Want Smarter Kids? Breastfeed!

Babies who are breast-fed for at least one year grow up to be significantly more intelligent than those breast-fed for less than one month, according to a Brazilian study published in The Lancet Global Health.

Researchers at the Federal University of Pelotas followed nearly 6,000 people born in 1982 in Pelotas—a coastal city in southern Brazil–from birth until they were 30 years old.

When 3,500 of the subjects reached the age of 30, they were given intelligence tests and asked about BreastFeedingtheir earnings. The subjects came from all social backgrounds, and the researchers controlled for a wide range of social and biological variables such as parental schooling, genomic ancestry, whether mothers smoked during pregnancy, mothers’ ages, birth weight and delivery type.

They found that across the board, breast-feeding came out as a major factor associated with increases in IQ, improved educational attainment and higher earning ability on average.

Major IQ Differences

Dr. Bernardo Lessa Horta said breast-feeding not only benefits babies, but also society as a whole as the children performed better on various metrics.

“Participants who were breastfed for 12 months or more had higher IQ scores (difference of 3·76 points), more years of education, and higher monthly incomes than did those who were breastfed for less than 1 month,” the investigators noted. Babies breast-fed for a year or longer earned about a third more than those breast-fed for less than one month. (Victoria CG, Horta B, et al. The Lancet Global Health. 2015: 3 (4): e199-e2052015).

Higher IQ is directly correlated with earning potential, as Dr. Horta pointed out: “The results of our mediation analysis suggested that IQ was responsible for 72 percent of the effect on income.”

What’s behind the results? Horta speculates that breast-feeding’s impact on intelligence might be due to the saturated fatty acids in breast milk that are necessary for brain development. He also suggests that the amount of breast milk an infant consumes may play a role in increasing his or her IQ.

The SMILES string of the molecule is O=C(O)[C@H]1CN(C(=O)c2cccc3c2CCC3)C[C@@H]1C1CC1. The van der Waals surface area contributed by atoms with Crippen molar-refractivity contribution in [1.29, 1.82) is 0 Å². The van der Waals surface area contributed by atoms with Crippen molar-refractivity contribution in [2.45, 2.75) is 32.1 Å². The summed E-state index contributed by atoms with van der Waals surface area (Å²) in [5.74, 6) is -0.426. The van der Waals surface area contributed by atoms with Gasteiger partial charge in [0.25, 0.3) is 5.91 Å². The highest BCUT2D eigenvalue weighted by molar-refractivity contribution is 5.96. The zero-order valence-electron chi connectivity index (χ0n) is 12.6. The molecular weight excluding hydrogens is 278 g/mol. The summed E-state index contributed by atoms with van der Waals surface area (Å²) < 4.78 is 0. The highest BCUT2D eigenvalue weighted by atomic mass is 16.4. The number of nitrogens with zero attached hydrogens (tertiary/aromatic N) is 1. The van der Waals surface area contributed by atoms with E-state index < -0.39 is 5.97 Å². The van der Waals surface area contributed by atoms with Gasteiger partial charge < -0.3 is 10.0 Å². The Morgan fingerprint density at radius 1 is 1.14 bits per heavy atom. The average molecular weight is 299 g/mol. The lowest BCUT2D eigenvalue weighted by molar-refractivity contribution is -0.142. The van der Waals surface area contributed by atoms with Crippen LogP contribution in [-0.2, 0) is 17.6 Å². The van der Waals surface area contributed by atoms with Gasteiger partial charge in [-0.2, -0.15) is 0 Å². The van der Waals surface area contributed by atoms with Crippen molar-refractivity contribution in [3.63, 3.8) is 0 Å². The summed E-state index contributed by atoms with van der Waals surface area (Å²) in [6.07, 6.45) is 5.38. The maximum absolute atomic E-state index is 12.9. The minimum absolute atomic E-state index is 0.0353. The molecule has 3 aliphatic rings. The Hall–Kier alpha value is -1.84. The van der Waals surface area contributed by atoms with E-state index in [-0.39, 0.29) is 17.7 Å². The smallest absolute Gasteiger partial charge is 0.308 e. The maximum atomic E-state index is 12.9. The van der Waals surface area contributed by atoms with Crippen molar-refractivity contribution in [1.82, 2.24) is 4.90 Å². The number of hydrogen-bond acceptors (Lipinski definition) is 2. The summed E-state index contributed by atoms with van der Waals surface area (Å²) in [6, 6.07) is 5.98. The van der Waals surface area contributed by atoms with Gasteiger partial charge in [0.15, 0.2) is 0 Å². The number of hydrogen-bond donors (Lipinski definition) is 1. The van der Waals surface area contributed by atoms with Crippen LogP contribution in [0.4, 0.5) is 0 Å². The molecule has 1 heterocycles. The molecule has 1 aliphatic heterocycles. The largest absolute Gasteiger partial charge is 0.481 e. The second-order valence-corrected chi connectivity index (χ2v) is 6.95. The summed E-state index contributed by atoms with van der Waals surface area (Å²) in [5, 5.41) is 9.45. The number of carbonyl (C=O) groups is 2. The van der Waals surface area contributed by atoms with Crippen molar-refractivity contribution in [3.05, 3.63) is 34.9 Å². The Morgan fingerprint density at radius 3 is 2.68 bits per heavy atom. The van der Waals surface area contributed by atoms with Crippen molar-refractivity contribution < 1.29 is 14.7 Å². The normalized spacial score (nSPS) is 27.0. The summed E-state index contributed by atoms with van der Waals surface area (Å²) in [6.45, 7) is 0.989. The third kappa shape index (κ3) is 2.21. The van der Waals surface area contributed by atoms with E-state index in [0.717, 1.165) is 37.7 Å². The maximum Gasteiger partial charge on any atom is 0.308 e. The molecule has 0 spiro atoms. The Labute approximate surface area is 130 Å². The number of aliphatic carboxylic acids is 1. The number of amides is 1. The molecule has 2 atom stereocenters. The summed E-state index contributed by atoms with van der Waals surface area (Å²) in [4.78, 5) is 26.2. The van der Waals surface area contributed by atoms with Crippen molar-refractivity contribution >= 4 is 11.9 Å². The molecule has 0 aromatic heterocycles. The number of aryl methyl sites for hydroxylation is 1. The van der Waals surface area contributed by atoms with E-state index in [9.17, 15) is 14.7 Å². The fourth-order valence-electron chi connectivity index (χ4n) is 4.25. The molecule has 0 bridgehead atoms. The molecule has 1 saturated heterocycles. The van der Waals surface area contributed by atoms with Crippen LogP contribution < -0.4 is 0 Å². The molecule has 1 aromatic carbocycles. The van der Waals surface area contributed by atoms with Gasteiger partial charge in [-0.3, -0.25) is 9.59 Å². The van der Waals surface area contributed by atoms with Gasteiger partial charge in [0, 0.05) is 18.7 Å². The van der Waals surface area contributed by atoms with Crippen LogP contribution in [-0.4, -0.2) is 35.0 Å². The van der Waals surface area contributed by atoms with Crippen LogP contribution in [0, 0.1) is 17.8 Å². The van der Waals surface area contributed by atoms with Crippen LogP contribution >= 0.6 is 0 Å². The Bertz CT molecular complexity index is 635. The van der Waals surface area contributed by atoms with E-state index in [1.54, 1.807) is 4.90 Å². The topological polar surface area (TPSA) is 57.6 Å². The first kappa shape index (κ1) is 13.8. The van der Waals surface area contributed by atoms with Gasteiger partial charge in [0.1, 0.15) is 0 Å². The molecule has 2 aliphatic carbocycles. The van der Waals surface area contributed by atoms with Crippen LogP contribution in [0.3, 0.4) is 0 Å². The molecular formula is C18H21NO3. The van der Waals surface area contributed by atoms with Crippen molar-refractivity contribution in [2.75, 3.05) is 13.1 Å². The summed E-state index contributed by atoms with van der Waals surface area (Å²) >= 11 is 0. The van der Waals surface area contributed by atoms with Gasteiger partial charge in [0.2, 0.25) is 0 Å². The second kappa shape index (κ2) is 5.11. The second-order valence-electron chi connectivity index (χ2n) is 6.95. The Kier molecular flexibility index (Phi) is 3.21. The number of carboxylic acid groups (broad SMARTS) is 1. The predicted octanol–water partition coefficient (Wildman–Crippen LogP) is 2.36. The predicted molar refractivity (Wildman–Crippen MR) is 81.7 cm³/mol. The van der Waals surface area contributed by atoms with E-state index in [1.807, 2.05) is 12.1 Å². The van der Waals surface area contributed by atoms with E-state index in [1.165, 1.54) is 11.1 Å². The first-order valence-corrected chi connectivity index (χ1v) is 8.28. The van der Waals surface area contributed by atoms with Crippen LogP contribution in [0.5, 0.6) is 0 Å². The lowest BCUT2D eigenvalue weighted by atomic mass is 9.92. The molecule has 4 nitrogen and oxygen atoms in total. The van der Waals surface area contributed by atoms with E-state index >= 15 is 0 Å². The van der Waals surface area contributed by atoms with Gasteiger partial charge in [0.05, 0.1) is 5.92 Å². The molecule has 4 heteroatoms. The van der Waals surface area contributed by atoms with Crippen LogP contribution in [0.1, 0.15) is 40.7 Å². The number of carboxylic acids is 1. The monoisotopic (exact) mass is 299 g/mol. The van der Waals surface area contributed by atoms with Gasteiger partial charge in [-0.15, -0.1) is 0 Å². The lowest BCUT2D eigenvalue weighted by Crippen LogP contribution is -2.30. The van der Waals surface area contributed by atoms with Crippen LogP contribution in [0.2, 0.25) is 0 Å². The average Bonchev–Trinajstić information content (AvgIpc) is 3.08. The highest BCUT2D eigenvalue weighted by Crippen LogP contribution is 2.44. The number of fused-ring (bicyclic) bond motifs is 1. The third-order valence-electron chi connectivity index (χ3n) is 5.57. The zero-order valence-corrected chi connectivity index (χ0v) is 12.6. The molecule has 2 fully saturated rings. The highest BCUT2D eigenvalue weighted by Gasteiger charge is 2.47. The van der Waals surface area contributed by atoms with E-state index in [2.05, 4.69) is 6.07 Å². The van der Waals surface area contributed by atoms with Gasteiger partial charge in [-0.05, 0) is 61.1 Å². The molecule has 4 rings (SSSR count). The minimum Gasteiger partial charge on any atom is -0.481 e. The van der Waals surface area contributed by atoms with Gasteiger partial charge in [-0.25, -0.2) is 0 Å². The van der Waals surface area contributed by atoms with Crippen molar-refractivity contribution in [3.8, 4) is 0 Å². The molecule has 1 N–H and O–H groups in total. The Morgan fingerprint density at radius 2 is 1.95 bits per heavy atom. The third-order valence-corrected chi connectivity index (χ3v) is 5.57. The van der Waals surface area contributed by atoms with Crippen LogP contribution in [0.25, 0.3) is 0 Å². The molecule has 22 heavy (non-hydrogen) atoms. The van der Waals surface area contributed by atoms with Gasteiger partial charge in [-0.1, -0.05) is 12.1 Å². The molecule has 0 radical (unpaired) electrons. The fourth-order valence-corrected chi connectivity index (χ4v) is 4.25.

A mother’s milk is both nutritious and medicinal, and is vital to a child’s physical, intellectual and emotional development. It helps prevent diseases and also brings mother and baby closer together emotionally. This bond releases oxytocin and opioids in response to an activation of the sensory nerve in the child’s brain that decreases stress response systems and provides feelings of wellbeing while also helping the brain develop (Uvnäs-Moberg K, et al. Front Psychol. 2014; 5: 1529).

The Brazilian study shows an association between breast-feeding and IQ, but not proof of cause and effect, according to Erik Mortensen of the department of public health at the University of Copenhagen in Denmark, who wrote an accompanying journal editorial. It is important not to overstate the case.

The Benefits of Nurturing

That said, the link is very strong, Dr. Mortensen admitted. “It may not be a causal effect, but in my judgment, the overall evidence from other studies and the Brazilian study suggests that the effects are causal.”

Mortensen added that it’s important for mothers to understand that breast-feeding does not determine their children’s destiny. “This study really points out the benefits of a nurturing environment, the energy and effort that parents put into.”

A large body of research over the decades has established the overwhelming list of benefits from breast-feeding—benefits that extend far beyond simple nutrition. As Dr. Horta’s study shows, the effect of Mama Nature’s tonic is both short-term and long-term, and its implications have a ripple effect on society as a whole.

Mothers who breast-feed are investing in not only their child’s future, but also in the wellbeing of their larger communities. So it’s imperative that we as health care practitioners provide a support system for moms trying to breast-feed, encouraging them and assuring them that their hard work and persistence will pay off tremendously.

So much research and money has been poured into creating formulas and medicines for children, but it seems we’ll never come close to beating what nature already gave us.

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